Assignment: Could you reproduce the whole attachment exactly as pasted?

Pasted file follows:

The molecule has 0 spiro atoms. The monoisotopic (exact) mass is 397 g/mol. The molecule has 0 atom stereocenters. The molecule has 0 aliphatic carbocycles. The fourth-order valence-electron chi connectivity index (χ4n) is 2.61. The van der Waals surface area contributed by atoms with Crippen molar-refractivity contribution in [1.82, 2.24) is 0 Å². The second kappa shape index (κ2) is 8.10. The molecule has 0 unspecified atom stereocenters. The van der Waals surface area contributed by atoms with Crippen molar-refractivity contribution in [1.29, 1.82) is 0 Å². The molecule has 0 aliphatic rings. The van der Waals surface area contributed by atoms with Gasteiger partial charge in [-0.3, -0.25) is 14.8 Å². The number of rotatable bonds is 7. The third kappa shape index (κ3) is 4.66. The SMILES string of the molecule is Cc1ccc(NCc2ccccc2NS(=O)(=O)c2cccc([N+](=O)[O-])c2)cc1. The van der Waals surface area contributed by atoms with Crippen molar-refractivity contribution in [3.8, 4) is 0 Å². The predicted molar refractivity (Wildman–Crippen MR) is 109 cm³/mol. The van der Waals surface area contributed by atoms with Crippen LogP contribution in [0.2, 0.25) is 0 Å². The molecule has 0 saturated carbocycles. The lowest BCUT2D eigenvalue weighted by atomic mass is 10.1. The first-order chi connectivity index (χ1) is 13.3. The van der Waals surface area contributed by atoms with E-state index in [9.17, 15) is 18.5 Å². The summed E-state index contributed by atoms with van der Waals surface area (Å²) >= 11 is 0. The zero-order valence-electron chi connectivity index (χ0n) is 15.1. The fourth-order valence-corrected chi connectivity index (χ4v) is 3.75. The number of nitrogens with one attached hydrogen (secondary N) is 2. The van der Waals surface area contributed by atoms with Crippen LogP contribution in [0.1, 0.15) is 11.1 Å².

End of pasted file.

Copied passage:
The molecule has 0 spiro atoms. The monoisotopic (exact) mass is 397 g/mol. The molecule has 0 atom stereocenters. The molecule has 0 aliphatic carbocycles. The fourth-order valence-electron chi connectivity index (χ4n) is 2.61. The van der Waals surface area contributed by atoms with Crippen molar-refractivity contribution in [1.82, 2.24) is 0 Å². The second kappa shape index (κ2) is 8.10. The molecule has 0 unspecified atom stereocenters. The van der Waals surface area contributed by atoms with Crippen molar-refractivity contribution in [1.29, 1.82) is 0 Å². The molecule has 0 aliphatic rings. The van der Waals surface area contributed by atoms with Gasteiger partial charge in [-0.3, -0.25) is 14.8 Å². The number of rotatable bonds is 7. The third kappa shape index (κ3) is 4.66. The SMILES string of the molecule is Cc1ccc(NCc2ccccc2NS(=O)(=O)c2cccc([N+](=O)[O-])c2)cc1. The van der Waals surface area contributed by atoms with Crippen molar-refractivity contribution in [3.8, 4) is 0 Å². The predicted molar refractivity (Wildman–Crippen MR) is 109 cm³/mol. The van der Waals surface area contributed by atoms with Crippen LogP contribution in [0.2, 0.25) is 0 Å². The molecule has 0 saturated carbocycles. The lowest BCUT2D eigenvalue weighted by atomic mass is 10.1. The first-order chi connectivity index (χ1) is 13.3. The van der Waals surface area contributed by atoms with E-state index in [9.17, 15) is 18.5 Å². The summed E-state index contributed by atoms with van der Waals surface area (Å²) >= 11 is 0. The zero-order valence-electron chi connectivity index (χ0n) is 15.1. The fourth-order valence-corrected chi connectivity index (χ4v) is 3.75. The number of nitrogens with one attached hydrogen (secondary N) is 2. The van der Waals surface area contributed by atoms with Crippen LogP contribution in [0.1, 0.15) is 11.1 Å².